Old English betwēonum, from be 'by' + a Germanic word related to two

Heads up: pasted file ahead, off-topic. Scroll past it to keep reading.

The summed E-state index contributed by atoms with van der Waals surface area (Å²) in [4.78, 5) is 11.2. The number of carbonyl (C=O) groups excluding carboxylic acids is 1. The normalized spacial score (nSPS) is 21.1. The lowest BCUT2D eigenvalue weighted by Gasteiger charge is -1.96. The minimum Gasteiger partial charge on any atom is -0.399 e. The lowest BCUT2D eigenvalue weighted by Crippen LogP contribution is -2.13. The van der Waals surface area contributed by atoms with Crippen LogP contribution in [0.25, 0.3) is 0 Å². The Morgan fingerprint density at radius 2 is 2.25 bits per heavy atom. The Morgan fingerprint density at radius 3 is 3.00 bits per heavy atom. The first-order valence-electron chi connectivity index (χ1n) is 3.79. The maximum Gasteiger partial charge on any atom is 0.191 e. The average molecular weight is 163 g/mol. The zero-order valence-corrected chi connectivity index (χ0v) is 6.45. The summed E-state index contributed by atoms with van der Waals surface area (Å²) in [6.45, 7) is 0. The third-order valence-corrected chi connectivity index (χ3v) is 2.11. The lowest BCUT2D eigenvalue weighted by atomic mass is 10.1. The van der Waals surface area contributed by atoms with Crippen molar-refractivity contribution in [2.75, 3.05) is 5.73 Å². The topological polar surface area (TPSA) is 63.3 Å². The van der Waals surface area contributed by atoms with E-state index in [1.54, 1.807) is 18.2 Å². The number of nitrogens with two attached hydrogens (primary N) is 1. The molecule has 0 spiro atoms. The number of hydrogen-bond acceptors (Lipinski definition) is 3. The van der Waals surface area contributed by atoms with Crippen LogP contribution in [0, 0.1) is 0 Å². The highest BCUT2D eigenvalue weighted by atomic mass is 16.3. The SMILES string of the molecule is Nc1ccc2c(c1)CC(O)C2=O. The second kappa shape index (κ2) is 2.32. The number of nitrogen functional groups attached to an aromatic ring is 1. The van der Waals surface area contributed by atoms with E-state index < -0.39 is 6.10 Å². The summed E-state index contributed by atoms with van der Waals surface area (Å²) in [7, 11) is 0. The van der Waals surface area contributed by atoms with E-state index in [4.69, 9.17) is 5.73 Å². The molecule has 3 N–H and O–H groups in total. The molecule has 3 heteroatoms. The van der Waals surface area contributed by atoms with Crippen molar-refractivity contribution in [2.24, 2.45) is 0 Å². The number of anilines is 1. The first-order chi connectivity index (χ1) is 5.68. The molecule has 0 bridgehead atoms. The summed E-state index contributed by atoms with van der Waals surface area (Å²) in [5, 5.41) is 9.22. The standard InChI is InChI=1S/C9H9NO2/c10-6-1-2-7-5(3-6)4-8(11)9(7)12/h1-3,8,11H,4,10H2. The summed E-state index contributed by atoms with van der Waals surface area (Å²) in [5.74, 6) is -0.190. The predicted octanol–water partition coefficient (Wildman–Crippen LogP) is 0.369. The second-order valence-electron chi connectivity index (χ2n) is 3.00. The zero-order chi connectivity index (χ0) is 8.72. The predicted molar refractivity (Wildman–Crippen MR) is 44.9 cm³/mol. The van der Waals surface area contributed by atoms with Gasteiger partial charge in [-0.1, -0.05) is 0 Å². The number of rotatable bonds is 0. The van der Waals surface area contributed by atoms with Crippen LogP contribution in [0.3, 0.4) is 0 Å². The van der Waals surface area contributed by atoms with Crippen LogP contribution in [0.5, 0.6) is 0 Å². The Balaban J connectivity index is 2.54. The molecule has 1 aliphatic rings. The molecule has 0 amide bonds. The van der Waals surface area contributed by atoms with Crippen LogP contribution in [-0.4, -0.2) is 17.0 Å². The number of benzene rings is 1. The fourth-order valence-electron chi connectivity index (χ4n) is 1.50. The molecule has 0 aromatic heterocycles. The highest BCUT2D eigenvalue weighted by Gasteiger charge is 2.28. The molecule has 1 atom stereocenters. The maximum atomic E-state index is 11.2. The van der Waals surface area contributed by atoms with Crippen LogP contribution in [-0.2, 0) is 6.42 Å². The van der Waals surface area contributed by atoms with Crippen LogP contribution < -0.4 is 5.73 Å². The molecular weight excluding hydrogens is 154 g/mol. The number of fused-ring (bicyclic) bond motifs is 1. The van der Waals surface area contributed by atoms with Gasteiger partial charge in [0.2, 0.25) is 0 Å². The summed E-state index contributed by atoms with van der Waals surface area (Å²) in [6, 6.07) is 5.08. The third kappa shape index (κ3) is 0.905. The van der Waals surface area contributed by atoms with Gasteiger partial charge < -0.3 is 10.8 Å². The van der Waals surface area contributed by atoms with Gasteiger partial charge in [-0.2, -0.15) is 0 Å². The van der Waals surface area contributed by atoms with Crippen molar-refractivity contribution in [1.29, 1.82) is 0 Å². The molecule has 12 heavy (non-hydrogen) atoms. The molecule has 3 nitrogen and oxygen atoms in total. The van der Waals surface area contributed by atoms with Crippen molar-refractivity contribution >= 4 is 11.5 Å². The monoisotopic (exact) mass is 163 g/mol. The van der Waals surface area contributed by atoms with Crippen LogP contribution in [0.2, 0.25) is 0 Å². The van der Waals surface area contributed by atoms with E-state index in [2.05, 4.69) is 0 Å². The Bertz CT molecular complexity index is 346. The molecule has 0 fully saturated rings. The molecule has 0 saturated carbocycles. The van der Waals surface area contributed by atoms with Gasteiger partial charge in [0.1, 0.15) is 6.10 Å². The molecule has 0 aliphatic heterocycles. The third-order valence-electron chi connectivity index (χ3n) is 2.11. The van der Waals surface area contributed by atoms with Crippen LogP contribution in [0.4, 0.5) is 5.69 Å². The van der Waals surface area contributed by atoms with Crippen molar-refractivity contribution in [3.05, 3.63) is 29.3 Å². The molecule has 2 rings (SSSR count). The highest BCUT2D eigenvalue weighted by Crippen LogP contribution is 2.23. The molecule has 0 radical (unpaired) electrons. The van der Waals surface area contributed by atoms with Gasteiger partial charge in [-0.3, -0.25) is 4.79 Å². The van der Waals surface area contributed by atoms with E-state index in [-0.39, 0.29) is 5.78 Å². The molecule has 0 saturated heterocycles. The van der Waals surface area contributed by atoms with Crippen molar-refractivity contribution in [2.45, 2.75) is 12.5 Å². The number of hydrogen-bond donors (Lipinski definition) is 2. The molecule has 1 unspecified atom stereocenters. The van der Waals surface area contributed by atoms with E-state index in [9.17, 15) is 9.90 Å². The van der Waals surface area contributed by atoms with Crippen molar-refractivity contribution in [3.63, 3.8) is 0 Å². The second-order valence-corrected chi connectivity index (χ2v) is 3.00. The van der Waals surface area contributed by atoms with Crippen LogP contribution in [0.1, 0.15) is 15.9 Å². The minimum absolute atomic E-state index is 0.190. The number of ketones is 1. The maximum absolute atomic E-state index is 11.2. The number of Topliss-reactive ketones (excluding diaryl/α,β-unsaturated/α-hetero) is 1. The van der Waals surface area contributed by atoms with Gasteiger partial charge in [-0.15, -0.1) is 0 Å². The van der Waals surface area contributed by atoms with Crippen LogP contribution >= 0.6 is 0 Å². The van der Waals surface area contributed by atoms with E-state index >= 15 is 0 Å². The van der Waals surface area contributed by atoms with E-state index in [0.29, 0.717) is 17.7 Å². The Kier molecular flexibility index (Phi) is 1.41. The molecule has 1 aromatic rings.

In standard English it is correct to say between you and me and wrong to say between you and I. Why is this? A preposition such as between should be followed by object pronouns such as me, him, her, and us rather than subject pronouns such as I, he, she, and we. Thus it is right to say between us or between him and her and it is clearly wrong to say between we or between he and she. The mistake between you and I arises from a confusion between what follows a preposition and what ordinarily comes at the beginning of a sentence. Many people know that it is wrong to say John and me went to the shops and that the right wording is John and I went to the shops- after all, no adult would say me went to the shops. Some people assume that ‘and me’ should in all cases be replaced by ‘and I’, and so in trying to avoid one kind of error create another one.